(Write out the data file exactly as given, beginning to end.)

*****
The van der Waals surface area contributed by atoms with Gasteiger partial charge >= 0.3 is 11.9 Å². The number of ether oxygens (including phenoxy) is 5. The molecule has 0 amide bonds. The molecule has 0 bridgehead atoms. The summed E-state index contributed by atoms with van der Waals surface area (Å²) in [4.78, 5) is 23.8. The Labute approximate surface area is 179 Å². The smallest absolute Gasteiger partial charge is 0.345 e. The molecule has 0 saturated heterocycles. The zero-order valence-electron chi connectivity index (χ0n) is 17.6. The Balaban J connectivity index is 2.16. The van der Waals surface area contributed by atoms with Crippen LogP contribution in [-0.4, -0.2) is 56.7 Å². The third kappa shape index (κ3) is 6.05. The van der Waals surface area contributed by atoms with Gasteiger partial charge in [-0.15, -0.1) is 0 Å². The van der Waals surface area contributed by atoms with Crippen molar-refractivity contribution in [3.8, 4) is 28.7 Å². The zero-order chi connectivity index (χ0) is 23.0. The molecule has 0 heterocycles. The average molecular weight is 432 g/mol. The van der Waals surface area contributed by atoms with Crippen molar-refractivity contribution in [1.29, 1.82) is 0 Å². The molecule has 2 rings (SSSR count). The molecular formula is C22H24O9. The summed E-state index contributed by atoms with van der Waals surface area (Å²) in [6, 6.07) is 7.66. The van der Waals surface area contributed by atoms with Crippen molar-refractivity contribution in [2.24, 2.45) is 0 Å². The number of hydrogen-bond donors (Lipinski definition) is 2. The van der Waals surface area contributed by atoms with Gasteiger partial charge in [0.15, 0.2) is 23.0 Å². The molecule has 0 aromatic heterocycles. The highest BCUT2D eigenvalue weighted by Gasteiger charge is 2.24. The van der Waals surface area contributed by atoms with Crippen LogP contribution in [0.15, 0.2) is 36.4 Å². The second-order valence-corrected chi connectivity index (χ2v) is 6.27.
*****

The van der Waals surface area contributed by atoms with Gasteiger partial charge >= 0.3 is 11.9 Å². The number of ether oxygens (including phenoxy) is 5. The molecule has 0 amide bonds. The molecule has 0 bridgehead atoms. The summed E-state index contributed by atoms with van der Waals surface area (Å²) in [4.78, 5) is 23.8. The Labute approximate surface area is 179 Å². The smallest absolute Gasteiger partial charge is 0.345 e. The molecule has 0 saturated heterocycles. The zero-order valence-electron chi connectivity index (χ0n) is 17.6. The Balaban J connectivity index is 2.16. The van der Waals surface area contributed by atoms with Crippen LogP contribution in [-0.4, -0.2) is 56.7 Å². The third kappa shape index (κ3) is 6.05. The van der Waals surface area contributed by atoms with Gasteiger partial charge in [-0.15, -0.1) is 0 Å². The van der Waals surface area contributed by atoms with Crippen molar-refractivity contribution in [3.8, 4) is 28.7 Å². The zero-order chi connectivity index (χ0) is 23.0. The molecule has 0 heterocycles. The average molecular weight is 432 g/mol. The van der Waals surface area contributed by atoms with Crippen molar-refractivity contribution in [1.29, 1.82) is 0 Å². The molecule has 2 rings (SSSR count). The molecular formula is C22H24O9. The summed E-state index contributed by atoms with van der Waals surface area (Å²) in [6, 6.07) is 7.66. The van der Waals surface area contributed by atoms with Crippen molar-refractivity contribution in [2.24, 2.45) is 0 Å². The number of hydrogen-bond donors (Lipinski definition) is 2. The van der Waals surface area contributed by atoms with Gasteiger partial charge in [0.15, 0.2) is 23.0 Å². The molecule has 0 aromatic heterocycles. The highest BCUT2D eigenvalue weighted by Gasteiger charge is 2.24. The van der Waals surface area contributed by atoms with Crippen LogP contribution in [0.15, 0.2) is 36.4 Å². The second-order valence-corrected chi connectivity index (χ2v) is 6.27.